You can use this section as a guide to help understand the various costs and fees involved with purchasing or selling a home. This is only a guide to the "normal and customary" charges in this area. Specific questions should be directed to your Agent or Attorney.
This is the total dollar amount of the real estate broker.s sales commission, which is usually paid by the seller. This commission is typically a percentage of the selling price of the home.
Items Payable in Connection with Loan:
These are the fees that lenders charge to process, approve and make the mortgage loan:
Loan Origination: This fee is usually known as a loan origination fee but sometimes is called a "point" or "points." It covers the lender's administrative costs in processing the loan. Often expressed as a percentage of the loan, the fee will vary among lenders. Generally, the buyer pays the fee, unless otherwise negotiated.
Loan Discount: Also often called "points" or "discount points," a loan discount is a one-time charge imposed by the lender or broker to lower the rate at which the lender or broker would otherwise offer the loan to you. Each "point" is equal to one percent of the mortgage amount.
(For example, if a lender charges two points on a $80,000 loan this amounts to a charge of $1,600.)
Appraisal Fee: This charge pays for an appraisal report made by an appraiser.
Credit Report Fee: This fee covers the cost of a credit report, which shows your credit history. The lender uses the information in a credit report to help decide whether or not to approve your loan and how much money to lend you.
Lender's Inspection Fee: This charge covers inspections, often of newly constructed housing, made by employees of your lender or by an outside inspector. (Pest or other inspections made by companies other than the lender are separate items)
Mortgage Insurance Application Fee: This fee covers the processing of an application for mortgage insurance.
Assumption Fee: This is a fee which is charged when a buyer "assumes" or takes over the duty to pay the seller.s existing mortgage loan.
Items Required by Lender to Be Paid in Advance: You may be required to prepay certain items at the time of settlement, such as accrued interest, mortgage insurance premiums and hazard insurance premiums.
Interest: Lenders usually require borrowers to pay the interest that accrues from the date of settlement to the first monthly payment.
Mortgage Insurance Premium: The lender may require you to pay your first year.s mortgage insurance premium or a lump sum premium that covers the life of the loan, in advance, at the settlement.
Hazard Insurance Premium: Hazard insurance protects you and the lender against loss due to fire, windstorm, and natural hazards.
Flood Insurance: If the lender requires flood insurance, it is usually listed here.
Escrow Account Deposits: These lines identify the payment of taxes and/or insurance and other items that must be made at settlement to set up an escrow account.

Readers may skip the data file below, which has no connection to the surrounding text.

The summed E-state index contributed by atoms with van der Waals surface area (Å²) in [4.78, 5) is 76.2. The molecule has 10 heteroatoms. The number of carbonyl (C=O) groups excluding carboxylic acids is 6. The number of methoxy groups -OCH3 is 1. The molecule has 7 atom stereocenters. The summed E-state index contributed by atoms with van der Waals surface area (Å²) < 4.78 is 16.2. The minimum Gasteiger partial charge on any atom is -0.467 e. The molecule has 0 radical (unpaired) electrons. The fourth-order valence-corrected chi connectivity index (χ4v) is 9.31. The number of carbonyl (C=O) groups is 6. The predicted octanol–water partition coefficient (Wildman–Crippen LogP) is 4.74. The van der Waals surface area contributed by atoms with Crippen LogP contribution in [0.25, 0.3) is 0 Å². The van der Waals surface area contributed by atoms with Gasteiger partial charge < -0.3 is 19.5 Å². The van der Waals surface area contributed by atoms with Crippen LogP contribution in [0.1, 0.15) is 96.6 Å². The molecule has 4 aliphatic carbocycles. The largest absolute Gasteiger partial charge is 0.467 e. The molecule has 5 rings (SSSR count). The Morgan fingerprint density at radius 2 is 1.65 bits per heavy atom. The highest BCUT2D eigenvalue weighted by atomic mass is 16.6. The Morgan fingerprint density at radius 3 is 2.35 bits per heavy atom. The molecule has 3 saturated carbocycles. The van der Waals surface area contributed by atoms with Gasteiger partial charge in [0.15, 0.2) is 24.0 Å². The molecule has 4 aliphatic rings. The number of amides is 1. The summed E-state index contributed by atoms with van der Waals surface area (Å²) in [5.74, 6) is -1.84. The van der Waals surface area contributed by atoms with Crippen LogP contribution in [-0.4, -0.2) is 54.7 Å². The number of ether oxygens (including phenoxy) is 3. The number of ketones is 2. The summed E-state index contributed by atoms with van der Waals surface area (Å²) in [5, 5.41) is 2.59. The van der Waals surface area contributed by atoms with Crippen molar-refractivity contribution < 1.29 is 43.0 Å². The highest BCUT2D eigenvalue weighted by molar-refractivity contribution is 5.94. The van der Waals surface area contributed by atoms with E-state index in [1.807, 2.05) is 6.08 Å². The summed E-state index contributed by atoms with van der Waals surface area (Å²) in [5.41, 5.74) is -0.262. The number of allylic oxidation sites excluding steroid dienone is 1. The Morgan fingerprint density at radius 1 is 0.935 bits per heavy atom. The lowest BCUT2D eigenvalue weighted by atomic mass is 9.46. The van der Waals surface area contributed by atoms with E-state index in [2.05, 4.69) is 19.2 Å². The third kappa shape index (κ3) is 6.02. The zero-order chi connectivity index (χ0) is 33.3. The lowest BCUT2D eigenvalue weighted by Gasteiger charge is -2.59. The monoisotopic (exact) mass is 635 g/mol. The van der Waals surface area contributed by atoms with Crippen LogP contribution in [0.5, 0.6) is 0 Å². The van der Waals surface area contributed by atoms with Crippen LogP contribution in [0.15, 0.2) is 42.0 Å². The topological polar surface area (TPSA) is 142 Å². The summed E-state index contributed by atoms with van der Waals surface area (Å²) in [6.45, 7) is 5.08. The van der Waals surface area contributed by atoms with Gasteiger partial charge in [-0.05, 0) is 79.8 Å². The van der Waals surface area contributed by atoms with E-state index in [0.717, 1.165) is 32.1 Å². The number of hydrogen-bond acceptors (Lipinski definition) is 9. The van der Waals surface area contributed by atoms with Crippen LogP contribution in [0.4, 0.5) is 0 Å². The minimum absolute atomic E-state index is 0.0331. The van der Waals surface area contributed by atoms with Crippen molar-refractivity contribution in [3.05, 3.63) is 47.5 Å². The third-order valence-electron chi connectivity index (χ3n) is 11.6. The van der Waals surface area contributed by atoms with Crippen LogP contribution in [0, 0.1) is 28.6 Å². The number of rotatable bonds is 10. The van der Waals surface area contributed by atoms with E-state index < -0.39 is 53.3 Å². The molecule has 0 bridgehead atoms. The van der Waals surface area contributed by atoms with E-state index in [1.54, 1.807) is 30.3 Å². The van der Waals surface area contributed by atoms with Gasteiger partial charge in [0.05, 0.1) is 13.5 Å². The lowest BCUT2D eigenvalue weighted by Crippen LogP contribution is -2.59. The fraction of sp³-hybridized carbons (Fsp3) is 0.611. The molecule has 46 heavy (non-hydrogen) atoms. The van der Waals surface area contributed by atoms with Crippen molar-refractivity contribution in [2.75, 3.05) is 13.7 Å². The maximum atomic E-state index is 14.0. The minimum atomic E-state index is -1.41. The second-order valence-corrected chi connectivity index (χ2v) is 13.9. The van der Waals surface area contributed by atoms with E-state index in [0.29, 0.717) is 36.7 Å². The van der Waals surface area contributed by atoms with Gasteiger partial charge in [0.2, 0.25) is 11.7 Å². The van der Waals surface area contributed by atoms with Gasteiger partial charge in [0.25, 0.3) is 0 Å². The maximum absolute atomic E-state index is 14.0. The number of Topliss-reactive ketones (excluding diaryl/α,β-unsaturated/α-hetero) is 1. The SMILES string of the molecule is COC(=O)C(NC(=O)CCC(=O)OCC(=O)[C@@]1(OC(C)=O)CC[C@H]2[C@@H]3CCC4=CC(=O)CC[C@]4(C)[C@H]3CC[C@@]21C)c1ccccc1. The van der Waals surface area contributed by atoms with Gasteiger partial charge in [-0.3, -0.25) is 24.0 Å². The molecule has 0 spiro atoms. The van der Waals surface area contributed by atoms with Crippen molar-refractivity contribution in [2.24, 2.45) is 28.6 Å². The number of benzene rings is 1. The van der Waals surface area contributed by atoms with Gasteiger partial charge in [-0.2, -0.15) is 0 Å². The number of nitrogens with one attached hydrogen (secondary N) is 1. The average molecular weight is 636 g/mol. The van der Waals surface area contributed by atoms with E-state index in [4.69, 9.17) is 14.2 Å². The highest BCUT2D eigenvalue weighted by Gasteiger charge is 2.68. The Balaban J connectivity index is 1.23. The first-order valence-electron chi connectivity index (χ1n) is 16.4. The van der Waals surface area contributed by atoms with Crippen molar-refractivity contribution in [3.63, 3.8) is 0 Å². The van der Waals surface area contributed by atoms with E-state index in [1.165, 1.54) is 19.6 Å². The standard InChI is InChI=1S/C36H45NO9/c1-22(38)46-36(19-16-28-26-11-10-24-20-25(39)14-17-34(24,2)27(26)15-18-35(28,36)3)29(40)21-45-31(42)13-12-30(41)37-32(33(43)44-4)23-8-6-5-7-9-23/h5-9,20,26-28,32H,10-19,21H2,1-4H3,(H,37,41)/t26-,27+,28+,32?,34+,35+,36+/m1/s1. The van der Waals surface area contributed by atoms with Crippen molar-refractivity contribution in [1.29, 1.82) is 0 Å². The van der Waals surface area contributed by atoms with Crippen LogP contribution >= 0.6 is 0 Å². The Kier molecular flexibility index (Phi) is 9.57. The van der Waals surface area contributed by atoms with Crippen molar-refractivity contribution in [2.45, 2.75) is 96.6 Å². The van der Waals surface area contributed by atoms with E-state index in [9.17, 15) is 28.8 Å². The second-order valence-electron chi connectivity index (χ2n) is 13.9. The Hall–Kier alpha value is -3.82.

Title Charges: Title charges may cover a variety of services performed by title companies and others. Your particular settlement may not include all of the items below or may include others not listed.
Settlement or Closing Fee: This fee is paid to the settlement agent or escrow holder. Responsibility for payment of this fee should be negotiated between the seller and the buyer.
Abstract of Title Search, Title Examination, Title Insurance Binder: The charges on these lines cover the costs of the title search and examination.
Document Preparation: This is a separate fee that some lenders or title companies charge to cover their costs of preparation of final legal papers, such as a mortgage, deed of trust, note or deed.
Notary Fee: This fee is charged for the cost of having a person who is licensed as a notary public swear to the fact that the persons named in the documents did, in fact, sign them.
Attorney's Fees: You may be required to pay for legal services provided to the lender, such as an examination of the title binder.
Title Insurance: The total cost of owner's and lender's title insurance.
Government Recording and Transfer Charges: These fees may be paid by you or by the seller. The buyer usually pays the fees for legally recording the new deed and mortgage. Transfer taxes, which in some localities are collected whenever property changes hands or a mortgage loan is made, are set by state and/or local governments. City, county and/or state tax stamps may have to be purchased as well. Currently in the state of New Jersey; the Seller pays the state transfer tax. However, on residential real estate transfers valued at or above $1,000,000, the Buyer pays an additional 1% transfer fee to the state.
Additional Settlement Charges:
Survey: The lender may require that a surveyor conduct a property survey. This is a protection to the buyer as well. Usually the buyer pays the surveyor's fee, but sometimes this may be paid by the seller.
Pest and Other Inspections: This fee is to cover inspections for termites or other pest infestation of your home.
Lead-Based Paint Inspections: This fee is to cover inspections or evaluations for lead-based paint hazard risk assessments (usually applies to homes built prior to 1978).
Total Settlement Charges: The sum of all fees in the borrower's column entitled "Paid from Borrower's Funds at Settlement".
Paid Outside Of Closing ("POC"): Some fees may be listed on the HUD-1 to the left of the borrower.s column and marked "P.O.C." Fees such as those for credit reports and appraisals are usually paid by the borrower before closing/settlement.